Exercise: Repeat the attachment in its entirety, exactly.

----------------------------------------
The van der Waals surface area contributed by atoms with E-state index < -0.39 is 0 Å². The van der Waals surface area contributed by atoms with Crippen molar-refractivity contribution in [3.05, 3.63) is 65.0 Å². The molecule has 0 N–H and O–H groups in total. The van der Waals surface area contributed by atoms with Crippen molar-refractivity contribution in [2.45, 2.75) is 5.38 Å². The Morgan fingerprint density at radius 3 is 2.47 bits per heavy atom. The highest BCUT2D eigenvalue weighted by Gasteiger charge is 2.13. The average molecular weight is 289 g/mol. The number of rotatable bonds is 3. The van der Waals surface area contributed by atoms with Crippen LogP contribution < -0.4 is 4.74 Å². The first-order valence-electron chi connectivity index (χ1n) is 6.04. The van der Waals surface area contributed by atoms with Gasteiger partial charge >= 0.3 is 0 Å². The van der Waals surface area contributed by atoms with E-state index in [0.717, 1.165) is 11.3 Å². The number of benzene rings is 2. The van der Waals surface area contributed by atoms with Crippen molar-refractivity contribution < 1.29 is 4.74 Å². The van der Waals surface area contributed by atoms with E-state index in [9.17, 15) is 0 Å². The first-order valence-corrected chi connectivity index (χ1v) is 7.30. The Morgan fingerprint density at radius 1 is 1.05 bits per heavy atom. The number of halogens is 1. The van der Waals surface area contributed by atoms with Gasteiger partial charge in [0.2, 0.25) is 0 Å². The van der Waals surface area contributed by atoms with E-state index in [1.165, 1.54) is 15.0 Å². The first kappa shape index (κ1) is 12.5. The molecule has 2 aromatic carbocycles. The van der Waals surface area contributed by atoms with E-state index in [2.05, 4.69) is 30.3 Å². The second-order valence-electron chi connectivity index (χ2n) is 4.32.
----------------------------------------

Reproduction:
The van der Waals surface area contributed by atoms with E-state index < -0.39 is 0 Å². The van der Waals surface area contributed by atoms with Crippen molar-refractivity contribution in [3.05, 3.63) is 65.0 Å². The molecule has 0 N–H and O–H groups in total. The van der Waals surface area contributed by atoms with Crippen molar-refractivity contribution in [2.45, 2.75) is 5.38 Å². The Morgan fingerprint density at radius 3 is 2.47 bits per heavy atom. The highest BCUT2D eigenvalue weighted by Gasteiger charge is 2.13. The average molecular weight is 289 g/mol. The number of rotatable bonds is 3. The van der Waals surface area contributed by atoms with Crippen LogP contribution < -0.4 is 4.74 Å². The first-order valence-electron chi connectivity index (χ1n) is 6.04. The van der Waals surface area contributed by atoms with Gasteiger partial charge >= 0.3 is 0 Å². The van der Waals surface area contributed by atoms with E-state index in [0.717, 1.165) is 11.3 Å². The number of benzene rings is 2. The van der Waals surface area contributed by atoms with Crippen molar-refractivity contribution < 1.29 is 4.74 Å². The van der Waals surface area contributed by atoms with E-state index in [9.17, 15) is 0 Å². The first-order valence-corrected chi connectivity index (χ1v) is 7.30. The Morgan fingerprint density at radius 1 is 1.05 bits per heavy atom. The number of halogens is 1. The van der Waals surface area contributed by atoms with Gasteiger partial charge in [0.2, 0.25) is 0 Å². The van der Waals surface area contributed by atoms with E-state index in [1.165, 1.54) is 15.0 Å². The first kappa shape index (κ1) is 12.5. The molecule has 2 aromatic carbocycles. The van der Waals surface area contributed by atoms with E-state index in [2.05, 4.69) is 30.3 Å². The second-order valence-electron chi connectivity index (χ2n) is 4.32.